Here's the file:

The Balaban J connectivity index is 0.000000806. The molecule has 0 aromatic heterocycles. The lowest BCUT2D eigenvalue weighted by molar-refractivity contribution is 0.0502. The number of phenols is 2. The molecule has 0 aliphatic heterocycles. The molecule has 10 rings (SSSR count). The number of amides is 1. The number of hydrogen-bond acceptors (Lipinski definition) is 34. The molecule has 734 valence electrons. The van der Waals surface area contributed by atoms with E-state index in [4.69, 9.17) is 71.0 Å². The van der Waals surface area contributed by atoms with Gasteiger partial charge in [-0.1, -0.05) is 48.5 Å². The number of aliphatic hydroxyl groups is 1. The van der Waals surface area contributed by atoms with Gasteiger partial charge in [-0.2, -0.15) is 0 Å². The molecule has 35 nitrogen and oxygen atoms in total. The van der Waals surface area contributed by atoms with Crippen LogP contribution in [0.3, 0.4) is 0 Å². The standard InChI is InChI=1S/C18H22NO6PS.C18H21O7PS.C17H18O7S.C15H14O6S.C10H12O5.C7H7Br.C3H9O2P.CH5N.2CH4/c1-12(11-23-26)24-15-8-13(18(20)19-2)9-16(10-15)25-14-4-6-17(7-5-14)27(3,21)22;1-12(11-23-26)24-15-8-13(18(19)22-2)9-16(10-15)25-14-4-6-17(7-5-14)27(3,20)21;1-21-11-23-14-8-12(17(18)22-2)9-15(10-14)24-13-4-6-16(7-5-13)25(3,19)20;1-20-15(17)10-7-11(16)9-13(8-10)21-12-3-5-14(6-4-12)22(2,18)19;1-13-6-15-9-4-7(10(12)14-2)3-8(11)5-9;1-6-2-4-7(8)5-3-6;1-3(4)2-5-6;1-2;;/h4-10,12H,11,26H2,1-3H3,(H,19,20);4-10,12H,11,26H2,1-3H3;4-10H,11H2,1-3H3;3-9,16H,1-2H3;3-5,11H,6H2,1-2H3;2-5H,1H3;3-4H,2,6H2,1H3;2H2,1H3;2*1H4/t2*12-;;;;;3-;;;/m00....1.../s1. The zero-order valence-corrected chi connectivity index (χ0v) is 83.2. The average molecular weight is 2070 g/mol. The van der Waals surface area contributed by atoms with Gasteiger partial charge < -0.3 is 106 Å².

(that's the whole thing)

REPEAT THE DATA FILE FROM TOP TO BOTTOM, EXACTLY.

The Balaban J connectivity index is 0.000000806. The molecule has 0 aromatic heterocycles. The lowest BCUT2D eigenvalue weighted by molar-refractivity contribution is 0.0502. The number of phenols is 2. The molecule has 0 aliphatic heterocycles. The molecule has 10 rings (SSSR count). The number of amides is 1. The number of hydrogen-bond acceptors (Lipinski definition) is 34. The molecule has 734 valence electrons. The van der Waals surface area contributed by atoms with E-state index in [4.69, 9.17) is 71.0 Å². The van der Waals surface area contributed by atoms with Gasteiger partial charge in [-0.1, -0.05) is 48.5 Å². The number of aliphatic hydroxyl groups is 1. The van der Waals surface area contributed by atoms with Gasteiger partial charge in [-0.2, -0.15) is 0 Å². The molecule has 35 nitrogen and oxygen atoms in total. The van der Waals surface area contributed by atoms with Crippen LogP contribution in [0.3, 0.4) is 0 Å². The standard InChI is InChI=1S/C18H22NO6PS.C18H21O7PS.C17H18O7S.C15H14O6S.C10H12O5.C7H7Br.C3H9O2P.CH5N.2CH4/c1-12(11-23-26)24-15-8-13(18(20)19-2)9-16(10-15)25-14-4-6-17(7-5-14)27(3,21)22;1-12(11-23-26)24-15-8-13(18(19)22-2)9-16(10-15)25-14-4-6-17(7-5-14)27(3,20)21;1-21-11-23-14-8-12(17(18)22-2)9-15(10-14)24-13-4-6-16(7-5-13)25(3,19)20;1-20-15(17)10-7-11(16)9-13(8-10)21-12-3-5-14(6-4-12)22(2,18)19;1-13-6-15-9-4-7(10(12)14-2)3-8(11)5-9;1-6-2-4-7(8)5-3-6;1-3(4)2-5-6;1-2;;/h4-10,12H,11,26H2,1-3H3,(H,19,20);4-10,12H,11,26H2,1-3H3;4-10H,11H2,1-3H3;3-9,16H,1-2H3;3-5,11H,6H2,1-2H3;2-5H,1H3;3-4H,2,6H2,1H3;2H2,1H3;2*1H4/t2*12-;;;;;3-;;;/m00....1.../s1. The zero-order valence-corrected chi connectivity index (χ0v) is 83.2. The average molecular weight is 2070 g/mol. The van der Waals surface area contributed by atoms with Gasteiger partial charge < -0.3 is 106 Å².